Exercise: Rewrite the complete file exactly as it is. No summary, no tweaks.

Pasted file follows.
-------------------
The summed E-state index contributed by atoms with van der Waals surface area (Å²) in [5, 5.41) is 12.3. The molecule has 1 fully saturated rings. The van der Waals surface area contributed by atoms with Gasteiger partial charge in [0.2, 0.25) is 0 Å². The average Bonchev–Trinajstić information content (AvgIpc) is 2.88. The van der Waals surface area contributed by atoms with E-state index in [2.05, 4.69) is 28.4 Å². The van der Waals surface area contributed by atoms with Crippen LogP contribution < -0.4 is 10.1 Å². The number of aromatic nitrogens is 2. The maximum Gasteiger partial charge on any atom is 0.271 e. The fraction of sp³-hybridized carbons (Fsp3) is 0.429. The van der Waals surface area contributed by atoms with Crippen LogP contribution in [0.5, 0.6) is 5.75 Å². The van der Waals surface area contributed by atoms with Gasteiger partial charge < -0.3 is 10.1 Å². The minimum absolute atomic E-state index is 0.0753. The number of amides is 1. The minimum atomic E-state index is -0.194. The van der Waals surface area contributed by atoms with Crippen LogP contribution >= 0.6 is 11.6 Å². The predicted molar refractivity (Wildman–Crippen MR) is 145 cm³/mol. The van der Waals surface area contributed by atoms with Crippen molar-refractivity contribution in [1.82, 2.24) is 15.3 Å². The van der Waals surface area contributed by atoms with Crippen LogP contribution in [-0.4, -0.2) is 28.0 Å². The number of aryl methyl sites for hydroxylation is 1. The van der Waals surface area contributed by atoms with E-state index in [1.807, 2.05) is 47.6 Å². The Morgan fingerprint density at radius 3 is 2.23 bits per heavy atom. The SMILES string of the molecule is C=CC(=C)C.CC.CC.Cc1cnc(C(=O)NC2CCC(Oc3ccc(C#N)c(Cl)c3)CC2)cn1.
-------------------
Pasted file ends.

The summed E-state index contributed by atoms with van der Waals surface area (Å²) in [5, 5.41) is 12.3. The molecule has 1 fully saturated rings. The van der Waals surface area contributed by atoms with Gasteiger partial charge in [0.2, 0.25) is 0 Å². The average Bonchev–Trinajstić information content (AvgIpc) is 2.88. The van der Waals surface area contributed by atoms with E-state index in [2.05, 4.69) is 28.4 Å². The van der Waals surface area contributed by atoms with Crippen LogP contribution < -0.4 is 10.1 Å². The number of aromatic nitrogens is 2. The maximum Gasteiger partial charge on any atom is 0.271 e. The fraction of sp³-hybridized carbons (Fsp3) is 0.429. The van der Waals surface area contributed by atoms with Crippen LogP contribution in [0.5, 0.6) is 5.75 Å². The van der Waals surface area contributed by atoms with Gasteiger partial charge < -0.3 is 10.1 Å². The minimum absolute atomic E-state index is 0.0753. The number of amides is 1. The minimum atomic E-state index is -0.194. The van der Waals surface area contributed by atoms with Crippen LogP contribution >= 0.6 is 11.6 Å². The predicted molar refractivity (Wildman–Crippen MR) is 145 cm³/mol. The van der Waals surface area contributed by atoms with Crippen molar-refractivity contribution in [1.82, 2.24) is 15.3 Å². The van der Waals surface area contributed by atoms with Crippen LogP contribution in [-0.4, -0.2) is 28.0 Å². The number of aryl methyl sites for hydroxylation is 1. The van der Waals surface area contributed by atoms with E-state index in [1.807, 2.05) is 47.6 Å². The Morgan fingerprint density at radius 3 is 2.23 bits per heavy atom. The SMILES string of the molecule is C=CC(=C)C.CC.CC.Cc1cnc(C(=O)NC2CCC(Oc3ccc(C#N)c(Cl)c3)CC2)cn1.